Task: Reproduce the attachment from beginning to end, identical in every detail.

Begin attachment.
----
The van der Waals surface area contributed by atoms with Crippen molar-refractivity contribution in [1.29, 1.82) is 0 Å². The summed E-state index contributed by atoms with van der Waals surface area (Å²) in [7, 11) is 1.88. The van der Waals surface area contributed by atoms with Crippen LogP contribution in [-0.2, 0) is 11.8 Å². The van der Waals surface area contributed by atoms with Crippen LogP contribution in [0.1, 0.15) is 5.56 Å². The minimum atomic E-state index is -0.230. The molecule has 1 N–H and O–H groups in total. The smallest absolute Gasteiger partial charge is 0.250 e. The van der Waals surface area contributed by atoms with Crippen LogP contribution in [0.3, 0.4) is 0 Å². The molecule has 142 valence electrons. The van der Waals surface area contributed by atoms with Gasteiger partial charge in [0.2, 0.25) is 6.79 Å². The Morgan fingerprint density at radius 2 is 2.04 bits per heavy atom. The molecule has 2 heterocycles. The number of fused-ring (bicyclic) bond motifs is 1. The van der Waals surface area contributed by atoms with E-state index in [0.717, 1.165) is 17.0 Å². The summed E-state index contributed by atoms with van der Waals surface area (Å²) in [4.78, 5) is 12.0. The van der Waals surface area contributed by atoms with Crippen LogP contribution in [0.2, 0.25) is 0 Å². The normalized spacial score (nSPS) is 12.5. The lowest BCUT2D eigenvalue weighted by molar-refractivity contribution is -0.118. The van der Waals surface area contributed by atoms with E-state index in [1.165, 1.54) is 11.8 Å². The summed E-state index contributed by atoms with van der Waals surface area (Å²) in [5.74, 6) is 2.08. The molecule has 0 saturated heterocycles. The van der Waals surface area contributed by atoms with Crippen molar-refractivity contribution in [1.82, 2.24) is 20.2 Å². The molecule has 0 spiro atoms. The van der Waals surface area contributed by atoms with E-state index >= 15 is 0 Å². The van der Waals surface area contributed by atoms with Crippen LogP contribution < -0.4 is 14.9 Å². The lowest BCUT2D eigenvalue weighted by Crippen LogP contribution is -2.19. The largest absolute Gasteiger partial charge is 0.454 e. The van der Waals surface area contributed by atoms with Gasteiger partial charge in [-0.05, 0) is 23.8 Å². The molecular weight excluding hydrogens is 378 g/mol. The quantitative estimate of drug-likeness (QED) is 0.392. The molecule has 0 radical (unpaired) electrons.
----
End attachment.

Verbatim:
The van der Waals surface area contributed by atoms with Crippen molar-refractivity contribution in [1.29, 1.82) is 0 Å². The summed E-state index contributed by atoms with van der Waals surface area (Å²) in [7, 11) is 1.88. The van der Waals surface area contributed by atoms with Crippen LogP contribution in [-0.2, 0) is 11.8 Å². The van der Waals surface area contributed by atoms with Crippen LogP contribution in [0.1, 0.15) is 5.56 Å². The minimum atomic E-state index is -0.230. The molecule has 1 N–H and O–H groups in total. The smallest absolute Gasteiger partial charge is 0.250 e. The van der Waals surface area contributed by atoms with Crippen LogP contribution in [0.3, 0.4) is 0 Å². The molecule has 142 valence electrons. The van der Waals surface area contributed by atoms with Gasteiger partial charge in [0.2, 0.25) is 6.79 Å². The Morgan fingerprint density at radius 2 is 2.04 bits per heavy atom. The molecule has 2 heterocycles. The number of fused-ring (bicyclic) bond motifs is 1. The van der Waals surface area contributed by atoms with E-state index in [0.717, 1.165) is 17.0 Å². The summed E-state index contributed by atoms with van der Waals surface area (Å²) in [4.78, 5) is 12.0. The van der Waals surface area contributed by atoms with Crippen LogP contribution in [0.2, 0.25) is 0 Å². The normalized spacial score (nSPS) is 12.5. The lowest BCUT2D eigenvalue weighted by molar-refractivity contribution is -0.118. The van der Waals surface area contributed by atoms with E-state index in [1.165, 1.54) is 11.8 Å². The summed E-state index contributed by atoms with van der Waals surface area (Å²) in [5.74, 6) is 2.08. The molecule has 0 saturated heterocycles. The van der Waals surface area contributed by atoms with Crippen molar-refractivity contribution in [1.82, 2.24) is 20.2 Å². The molecule has 0 spiro atoms. The van der Waals surface area contributed by atoms with E-state index >= 15 is 0 Å². The van der Waals surface area contributed by atoms with Crippen LogP contribution < -0.4 is 14.9 Å². The lowest BCUT2D eigenvalue weighted by Crippen LogP contribution is -2.19. The largest absolute Gasteiger partial charge is 0.454 e. The van der Waals surface area contributed by atoms with Gasteiger partial charge in [-0.05, 0) is 23.8 Å². The molecular weight excluding hydrogens is 378 g/mol. The quantitative estimate of drug-likeness (QED) is 0.392. The molecule has 0 radical (unpaired) electrons.